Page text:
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The fate of Niagara Falls Air Reserve Station sits locked away in the Pentagon, as Defense Secretary Donald H. Rumsfeld and his aides decide which of the nation's 425 military bases should be closed.

Rumsfeld is scheduled to recommend shutting about 85 of those bases to a nonpartisan commission on or before May 16, and until then, everything is secret.

But that has not stopped congressional aides and military experts from making educated guesses. They speculate that the Niagara base is in competition with two others, in Pittsburgh and in Youngstown, Ohio. Those bases have Air Reserve units that perform the same mission and fly the same planes as the 914th Airlift Wing in Niagara Falls.

That competition makes for nerve-racking times in Niagara Falls, which gets a huge economic boost from the base's 169 full-time jobs and the visits of 2,037 Reservists and Guard members.

"Keeping the base open is the top economic priority in this area," said John Cooper, a third-generation owner of a sign company and vice chairman of the Niagara Military Affairs Council, which is fighting for the base's survival.

Since New York has five part-time air bases, Washington sources said, they expect the state to lose at least one facility.

But that doesn't mean Niagara is fighting for survival against Hancock Field in Syracuse or air bases in Rome, Schenectady, the Hudson Valley or Long Island.

It's in a competition to prove its worth. The commission's top criterion will be each base's military capabilities and impact on the nation's war-fighting ability.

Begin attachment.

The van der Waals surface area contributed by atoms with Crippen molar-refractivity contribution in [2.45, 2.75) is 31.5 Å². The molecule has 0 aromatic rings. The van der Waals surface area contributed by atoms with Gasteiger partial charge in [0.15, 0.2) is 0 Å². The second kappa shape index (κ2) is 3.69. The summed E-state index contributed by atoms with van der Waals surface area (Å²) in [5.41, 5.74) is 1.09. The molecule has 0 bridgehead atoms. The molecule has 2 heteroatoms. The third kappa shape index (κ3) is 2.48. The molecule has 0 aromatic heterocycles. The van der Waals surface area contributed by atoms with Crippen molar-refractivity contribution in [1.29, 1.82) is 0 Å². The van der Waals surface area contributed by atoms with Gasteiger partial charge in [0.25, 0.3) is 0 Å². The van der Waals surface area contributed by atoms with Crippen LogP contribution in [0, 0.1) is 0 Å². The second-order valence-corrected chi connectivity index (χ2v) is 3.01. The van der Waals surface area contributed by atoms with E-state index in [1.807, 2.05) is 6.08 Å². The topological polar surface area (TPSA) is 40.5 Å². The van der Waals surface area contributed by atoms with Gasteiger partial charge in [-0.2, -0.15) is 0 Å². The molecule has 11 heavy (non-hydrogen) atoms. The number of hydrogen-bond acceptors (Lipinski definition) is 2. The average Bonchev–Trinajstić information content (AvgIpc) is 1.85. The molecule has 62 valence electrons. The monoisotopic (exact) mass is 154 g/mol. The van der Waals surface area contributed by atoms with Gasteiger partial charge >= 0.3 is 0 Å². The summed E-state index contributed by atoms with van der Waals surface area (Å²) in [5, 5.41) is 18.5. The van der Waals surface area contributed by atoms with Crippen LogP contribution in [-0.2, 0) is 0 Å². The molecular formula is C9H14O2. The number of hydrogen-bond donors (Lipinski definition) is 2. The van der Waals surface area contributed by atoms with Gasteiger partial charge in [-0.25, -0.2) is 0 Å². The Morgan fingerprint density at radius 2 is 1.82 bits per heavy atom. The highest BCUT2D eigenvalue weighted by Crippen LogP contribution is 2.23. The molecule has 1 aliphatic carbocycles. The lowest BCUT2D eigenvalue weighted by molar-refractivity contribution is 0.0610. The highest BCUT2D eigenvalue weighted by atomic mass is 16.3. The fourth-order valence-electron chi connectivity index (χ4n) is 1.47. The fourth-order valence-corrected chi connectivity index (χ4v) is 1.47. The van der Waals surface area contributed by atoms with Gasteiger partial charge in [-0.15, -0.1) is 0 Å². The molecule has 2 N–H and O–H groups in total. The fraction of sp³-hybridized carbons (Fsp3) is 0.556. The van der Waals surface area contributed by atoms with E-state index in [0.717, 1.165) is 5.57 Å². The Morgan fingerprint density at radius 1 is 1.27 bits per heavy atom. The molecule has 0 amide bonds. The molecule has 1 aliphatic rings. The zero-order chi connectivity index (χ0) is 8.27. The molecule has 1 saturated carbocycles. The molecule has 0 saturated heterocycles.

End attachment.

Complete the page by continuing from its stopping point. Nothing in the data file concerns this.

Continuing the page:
Record of performance

The Niagara base has a lot going for it, said Rep. Louise M. Slaughter, D-Fairport. Its units have been called to active duty several times in recent years and have aided in the war in Iraq. They are noted for being well-trained. And the Niagara Falls community has rallied around the base in an effort to prove its value to the Pentagon.

The Air Force also does not appear to be overloaded with units that handle the kind of transport duties performed by the 914th.

"I think they're not likely to mess much with airlift," said James Starr, a retired lieutenant colonel and Air Force director for the Reserve Officers Association. "They need everything they can get."

But military experts said the base has one strike against it: The Pentagon is looking for $7 billion in savings at a time when the Army is growing, meaning that it could propose massive Air Reserve and Guard cutbacks.

"Any community with a Guard or Reserve base should be concerned," said John Pike, director of, a national security think tank.

Since the Base Realignment and Closure Commission will study the mission of each base, experts said it makes the most sense for them to study Niagara in comparison with similar bases in Pittsburgh and Youngstown.

Niagara Falls appears to have one advantage: It's the only base in the state with an airlift wing, and it can draw reservists from several highly populated upstate metro areas spread across several hundred miles.

In contrast, Pittsburgh and Youngstown are only 67 miles apart and there's another National Guard base flying cargo planes in Mansfield, Ohio, 110 miles west of Youngstown.